The other day, I remarked to Mike that Kiwi was at the easiest stage of the three kids right now. NEVER, EV-ER say things like that. I should know by now that the minute you think that your child has reached a certain stage, has mastered a skill, or that your baby is on a schedule, things are about to change.
I know this, so it should be no surprise to me that since this conversation, Kiwi has been testing boundaries and throwing fits over things that she hasn't in months.
In my experience parenting young children, this seems to be the way it goes. "Easy" (if there is anything easy about being a parent) stages are usually followed by more challenging ones, becoming lax in an expectation will almost immediately result in your child sensing that and testing to see if the boundary is still there. It's like climbing a mountain where the terrian changes from gentle hills, flat plateaus (enjoy these stages), steep inclines only ascended by sheer will, and downward slopes that leave you climbing back up a hill you were sure you'd climbed before. And although the progress is slow and sometimes almost indiscernible, when you take the time to really look back, you will realize how much stronger you have become. And when you take the time to really, truly look at your child, to take in the wonder of it all, to realize that although the days sometimes all blend together as one, there is this amazing little person developing right before your eyes.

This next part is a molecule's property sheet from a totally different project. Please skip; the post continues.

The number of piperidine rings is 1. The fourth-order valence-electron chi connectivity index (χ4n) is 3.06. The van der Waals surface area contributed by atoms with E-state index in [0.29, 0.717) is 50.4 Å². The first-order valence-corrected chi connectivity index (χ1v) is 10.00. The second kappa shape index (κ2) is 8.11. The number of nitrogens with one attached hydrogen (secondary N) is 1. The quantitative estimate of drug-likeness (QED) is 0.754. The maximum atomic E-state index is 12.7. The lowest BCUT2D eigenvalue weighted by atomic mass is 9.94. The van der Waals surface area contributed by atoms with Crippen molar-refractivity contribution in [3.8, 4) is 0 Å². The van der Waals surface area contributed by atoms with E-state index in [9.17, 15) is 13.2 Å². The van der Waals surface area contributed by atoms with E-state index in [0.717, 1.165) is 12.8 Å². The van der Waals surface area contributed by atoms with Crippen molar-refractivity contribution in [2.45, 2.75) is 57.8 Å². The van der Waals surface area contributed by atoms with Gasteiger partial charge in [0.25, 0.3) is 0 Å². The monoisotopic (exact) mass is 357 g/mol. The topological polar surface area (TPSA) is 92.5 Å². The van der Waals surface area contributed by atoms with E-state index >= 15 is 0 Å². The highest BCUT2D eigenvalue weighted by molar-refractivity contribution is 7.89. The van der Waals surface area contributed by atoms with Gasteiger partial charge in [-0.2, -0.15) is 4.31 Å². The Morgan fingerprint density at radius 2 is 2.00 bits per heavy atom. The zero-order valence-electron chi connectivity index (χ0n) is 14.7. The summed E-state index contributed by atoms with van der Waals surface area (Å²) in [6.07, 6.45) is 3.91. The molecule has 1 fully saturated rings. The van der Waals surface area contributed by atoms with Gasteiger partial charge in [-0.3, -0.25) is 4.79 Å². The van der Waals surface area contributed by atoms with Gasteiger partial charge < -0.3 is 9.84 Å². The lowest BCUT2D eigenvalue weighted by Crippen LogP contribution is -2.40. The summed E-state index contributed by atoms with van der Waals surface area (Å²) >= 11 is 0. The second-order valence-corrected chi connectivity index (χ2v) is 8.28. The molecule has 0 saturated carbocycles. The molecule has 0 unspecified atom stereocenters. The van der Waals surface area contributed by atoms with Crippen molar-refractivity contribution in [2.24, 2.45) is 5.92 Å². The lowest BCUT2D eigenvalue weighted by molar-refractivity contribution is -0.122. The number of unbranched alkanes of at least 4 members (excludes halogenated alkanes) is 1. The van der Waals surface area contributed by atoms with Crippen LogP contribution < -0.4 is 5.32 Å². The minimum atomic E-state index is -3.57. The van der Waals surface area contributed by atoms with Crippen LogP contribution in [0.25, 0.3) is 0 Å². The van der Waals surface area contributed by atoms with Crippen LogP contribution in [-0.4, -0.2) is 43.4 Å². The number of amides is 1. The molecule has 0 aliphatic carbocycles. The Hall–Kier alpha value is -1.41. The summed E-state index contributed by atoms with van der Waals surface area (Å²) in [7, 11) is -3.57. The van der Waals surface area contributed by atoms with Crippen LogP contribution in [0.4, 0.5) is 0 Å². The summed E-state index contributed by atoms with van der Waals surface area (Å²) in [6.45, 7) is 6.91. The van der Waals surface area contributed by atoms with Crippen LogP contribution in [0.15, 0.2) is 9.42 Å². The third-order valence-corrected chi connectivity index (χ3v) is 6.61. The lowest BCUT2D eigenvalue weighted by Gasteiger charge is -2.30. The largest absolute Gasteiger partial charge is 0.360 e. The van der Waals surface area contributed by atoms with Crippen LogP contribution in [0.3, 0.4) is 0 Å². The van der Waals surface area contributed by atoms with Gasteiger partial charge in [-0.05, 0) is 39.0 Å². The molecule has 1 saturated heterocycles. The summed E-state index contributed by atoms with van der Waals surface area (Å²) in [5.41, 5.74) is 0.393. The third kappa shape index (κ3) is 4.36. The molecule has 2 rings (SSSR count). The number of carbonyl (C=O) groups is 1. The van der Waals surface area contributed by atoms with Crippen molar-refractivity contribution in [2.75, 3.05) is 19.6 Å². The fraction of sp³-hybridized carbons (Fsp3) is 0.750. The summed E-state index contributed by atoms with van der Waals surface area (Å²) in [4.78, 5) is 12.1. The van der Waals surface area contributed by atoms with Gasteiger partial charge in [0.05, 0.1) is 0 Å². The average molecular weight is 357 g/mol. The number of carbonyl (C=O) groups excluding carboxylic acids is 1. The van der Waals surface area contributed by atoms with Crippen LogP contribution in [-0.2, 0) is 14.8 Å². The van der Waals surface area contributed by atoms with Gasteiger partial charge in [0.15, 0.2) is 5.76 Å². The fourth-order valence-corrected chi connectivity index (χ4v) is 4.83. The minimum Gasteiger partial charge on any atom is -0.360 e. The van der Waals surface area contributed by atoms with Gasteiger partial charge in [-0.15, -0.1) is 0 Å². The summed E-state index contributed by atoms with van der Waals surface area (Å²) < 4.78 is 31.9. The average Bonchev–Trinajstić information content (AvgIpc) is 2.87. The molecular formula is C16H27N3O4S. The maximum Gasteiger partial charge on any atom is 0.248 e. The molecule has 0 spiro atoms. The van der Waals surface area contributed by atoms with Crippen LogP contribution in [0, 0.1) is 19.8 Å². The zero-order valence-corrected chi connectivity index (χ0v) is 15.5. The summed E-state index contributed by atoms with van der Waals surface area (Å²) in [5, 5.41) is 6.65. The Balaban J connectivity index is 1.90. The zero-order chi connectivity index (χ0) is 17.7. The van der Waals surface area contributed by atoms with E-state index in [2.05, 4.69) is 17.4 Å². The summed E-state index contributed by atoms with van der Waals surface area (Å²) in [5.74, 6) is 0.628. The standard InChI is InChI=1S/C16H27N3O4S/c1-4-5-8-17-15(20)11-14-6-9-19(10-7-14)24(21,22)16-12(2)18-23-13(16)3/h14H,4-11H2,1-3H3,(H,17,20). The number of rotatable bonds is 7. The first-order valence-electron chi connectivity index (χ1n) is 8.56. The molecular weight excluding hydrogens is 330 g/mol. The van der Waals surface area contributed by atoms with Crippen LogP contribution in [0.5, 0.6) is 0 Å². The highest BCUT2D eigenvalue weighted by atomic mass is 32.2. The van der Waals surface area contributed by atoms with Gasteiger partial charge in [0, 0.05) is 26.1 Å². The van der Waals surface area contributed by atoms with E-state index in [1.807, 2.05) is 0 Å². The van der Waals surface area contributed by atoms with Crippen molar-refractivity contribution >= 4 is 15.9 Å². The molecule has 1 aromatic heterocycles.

So I will try and see Kiwi throwing a temper tantrum for forty minutes this afternoon and pouring her drink down the kitchen sink because it was in a red heart cup instead of the flower sippy cup without a lid that she wanted for what it is. Just another tiny hill in this adventure that I am on with these beautiful children. I will remember how grateful I am to be blessed with the opportunity to help this sweet, stubborn, stubborn little cowgirl of ours (and her two brothers) on her journey. And I will continue to pray to know the right combination of how to navigate this journey; when to hold tightly to little hands, when to carry, when to lead, when to follow, and how to gradually give them the tools so that they can one day climb their own mountains.